Haven’t had one these in a while, but the looming decision for County Executive Ike Leggett on the $15 minimum wage bill has sparked interest from a wide range of local folks who believe – as I do – that he should sign it. If you’ve got an opinion (on this or other subjects), send it to me at jonathan dot shurberg at gmail dot com and I’ll consider publishing it.
Leggett Can Cement Legacy with $15 Minimum Wage
by Bobby Bartlett
On January 17, the Montgomery County Council passed a bill that would implement a $15 minimum wage by 2020 or 2022, depending on the size of the business. Passage of this bill is a historic achievement, as it would make Montgomery County the first county-level entity in the nation to empower its workers by approving a $15 per hour minimum wage.
Such an achievement is an important step on Montgomery County’s path to becoming a leading light within the progressive movement. Long considered among the “bluest of the blue,” the D.C. suburban community is taking an increasingly prominent national role as we enter the Trump Era, producing leaders like newly minted Senator Chris Van Hollen, Rep. Jamie Raskin – one of the most promising new progressive champions and a voice for resistance on Capitol Hill, and a leading candidate for DNC Chairperson in Obama Labor Secretary Tom Perez.
But, that progress is in jeopardy. The bill currently sits on the desk of County Executive Ike Leggett, who has given all indications that he plans to veto the minimum wage increase.
For him to do so would be a travesty.
For starters, Montgomery County is the most expensive place to live in the state of Maryland, and one of the most expensive in the entire nation — a single adult with no children must earn $37,807 to be self-sufficient; for a single parent of two grade-school-age children, that figure jumps to a staggering $74,503. So, a $15 per hour minimum wage would go a long way toward helping all full-time workers stand on their own, rather than allowing them to languish in poverty while taxpayers subsidize corporate profit margins through the safety net of assistance programs.
Beyond all the practical and moral reasons why supporting a raise for working families is the right and proper thing to do, there is a political element that Leggett must consider. By signing the bill, he will solidify Montgomery County’s place in the vanguard of the progressive movement and in the resistance against the policies of President Trump and his allies in Congress.
Democrats have, of course, taken a rather severe beating lately. This is true at the national level as well as in Leggett’s backyard. At the state level, Maryland elected Republican governor Larry Hogan in 2014, a business-oriented self-styled moderate conservative who was elected in large part due to low Democratic turnout in places like Montgomery County. Locally, although Democrats hold every single legislative position in Montgomery County with a lock on the county council, its Maryland General Assembly delegation, all three congressional districts that traverse the county and both U.S. Senators, their leadership was given a stern rebuke in 2016 as term limits for the county council and executive passed with 70% of the vote in a county where Democrats hold a 3-to-1 voter registration advantage over Republicans.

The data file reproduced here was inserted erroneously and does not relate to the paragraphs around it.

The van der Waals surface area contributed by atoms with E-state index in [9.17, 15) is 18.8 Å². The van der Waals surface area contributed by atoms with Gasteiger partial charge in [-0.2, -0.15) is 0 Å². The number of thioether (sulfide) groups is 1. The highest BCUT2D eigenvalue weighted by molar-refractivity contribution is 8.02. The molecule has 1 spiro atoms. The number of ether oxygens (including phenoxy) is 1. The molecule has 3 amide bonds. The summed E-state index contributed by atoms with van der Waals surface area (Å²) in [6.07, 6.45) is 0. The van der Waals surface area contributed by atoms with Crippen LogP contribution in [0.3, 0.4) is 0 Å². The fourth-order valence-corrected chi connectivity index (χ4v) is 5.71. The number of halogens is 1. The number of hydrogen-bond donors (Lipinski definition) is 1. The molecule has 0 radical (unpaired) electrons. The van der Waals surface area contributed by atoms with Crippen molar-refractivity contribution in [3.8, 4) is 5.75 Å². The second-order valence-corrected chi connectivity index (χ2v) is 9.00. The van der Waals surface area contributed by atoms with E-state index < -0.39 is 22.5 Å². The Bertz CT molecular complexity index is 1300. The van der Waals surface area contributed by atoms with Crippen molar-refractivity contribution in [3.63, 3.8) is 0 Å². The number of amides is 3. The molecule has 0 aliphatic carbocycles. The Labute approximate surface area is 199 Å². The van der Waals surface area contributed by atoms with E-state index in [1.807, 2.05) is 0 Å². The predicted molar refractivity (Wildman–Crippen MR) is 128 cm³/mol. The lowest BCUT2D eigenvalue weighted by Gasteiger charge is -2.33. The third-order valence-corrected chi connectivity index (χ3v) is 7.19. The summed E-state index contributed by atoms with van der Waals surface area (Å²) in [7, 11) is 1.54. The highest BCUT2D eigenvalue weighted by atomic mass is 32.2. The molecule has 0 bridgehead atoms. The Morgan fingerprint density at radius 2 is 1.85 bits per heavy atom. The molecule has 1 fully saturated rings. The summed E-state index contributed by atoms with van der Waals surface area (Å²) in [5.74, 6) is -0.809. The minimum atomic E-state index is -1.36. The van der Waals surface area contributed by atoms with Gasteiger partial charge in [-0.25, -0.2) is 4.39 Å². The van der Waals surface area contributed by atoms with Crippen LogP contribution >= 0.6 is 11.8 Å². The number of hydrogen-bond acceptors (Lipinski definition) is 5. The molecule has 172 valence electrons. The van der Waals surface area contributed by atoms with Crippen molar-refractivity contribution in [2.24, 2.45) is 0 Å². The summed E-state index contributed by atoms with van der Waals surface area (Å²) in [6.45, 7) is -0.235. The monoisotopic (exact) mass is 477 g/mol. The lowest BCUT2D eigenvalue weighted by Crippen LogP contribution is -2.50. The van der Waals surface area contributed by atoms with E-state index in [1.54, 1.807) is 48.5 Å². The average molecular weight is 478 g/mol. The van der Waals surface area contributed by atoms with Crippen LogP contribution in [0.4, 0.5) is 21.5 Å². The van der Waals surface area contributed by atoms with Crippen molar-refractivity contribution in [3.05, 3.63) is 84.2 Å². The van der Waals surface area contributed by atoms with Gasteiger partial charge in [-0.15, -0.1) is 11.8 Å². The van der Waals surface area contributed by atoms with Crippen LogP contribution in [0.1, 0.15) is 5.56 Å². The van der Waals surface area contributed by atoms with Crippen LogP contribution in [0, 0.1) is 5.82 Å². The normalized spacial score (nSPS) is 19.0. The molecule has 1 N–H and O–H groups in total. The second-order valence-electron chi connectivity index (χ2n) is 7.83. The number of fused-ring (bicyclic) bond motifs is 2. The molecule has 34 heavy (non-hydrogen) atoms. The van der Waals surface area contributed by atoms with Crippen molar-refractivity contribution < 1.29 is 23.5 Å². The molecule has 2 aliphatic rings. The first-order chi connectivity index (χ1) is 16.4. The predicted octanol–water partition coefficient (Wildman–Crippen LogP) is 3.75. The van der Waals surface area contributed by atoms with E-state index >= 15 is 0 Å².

At the national, state and local levels, the problems that ail the Democratic Party are fundamentally the same — they are no longer the champion of the “little guy” that they once were, and are viewed as out-of-touch with working people.
So Leggett, who is retiring after his term expires in 2018, has a golden opportunity to right the political ship locally, and put his party back on track to relevance and victory statewide and nationally, all while establishing the cornerstone of his legacy as a champion of the working class who stands up for the rights of the poor in the midst of one of America’s most prosperous locales.
The alternative, should he choose to veto, sees Leggett stand with Donald Trump, Paul Ryan and Gov. Hogan by siding with the interests of corporate power and profits over the needs of people who are struggling in his backyard. For one of the supposedly most liberal districts in the nation to reject an explicit plank of the Democratic Party platform and a key piece of the progressive agenda would deal a serious blow to the national Fight for $15 movement and continue the split and rancor within the party as establishment figures like Leggett continue the business-as-usual approach that led to the defeat of Hillary Clinton and countless Democrats over the past decade.
The time has come for Leggett to take a stand, cement his legacy, and stake his claim as a bold leader both in his responsibility to the people of Montgomery County and in that polity’s growing leadership role in the progressive movement and the Democratic Party’s return to power.
Sign the bill, Mr. Leggett, and you can carry that political capital into the coming fights with the Trump administration, such as Trump’s promise to revoke federal funds to “sanctuary cities” such as Montgomery County. Democrats, progressives, working people and your tremendously diverse constituency are ready to stand behind you if you will lead.
Bobby Bartlett is a resident of Germantown, MD, and a member of Progressive Maryland.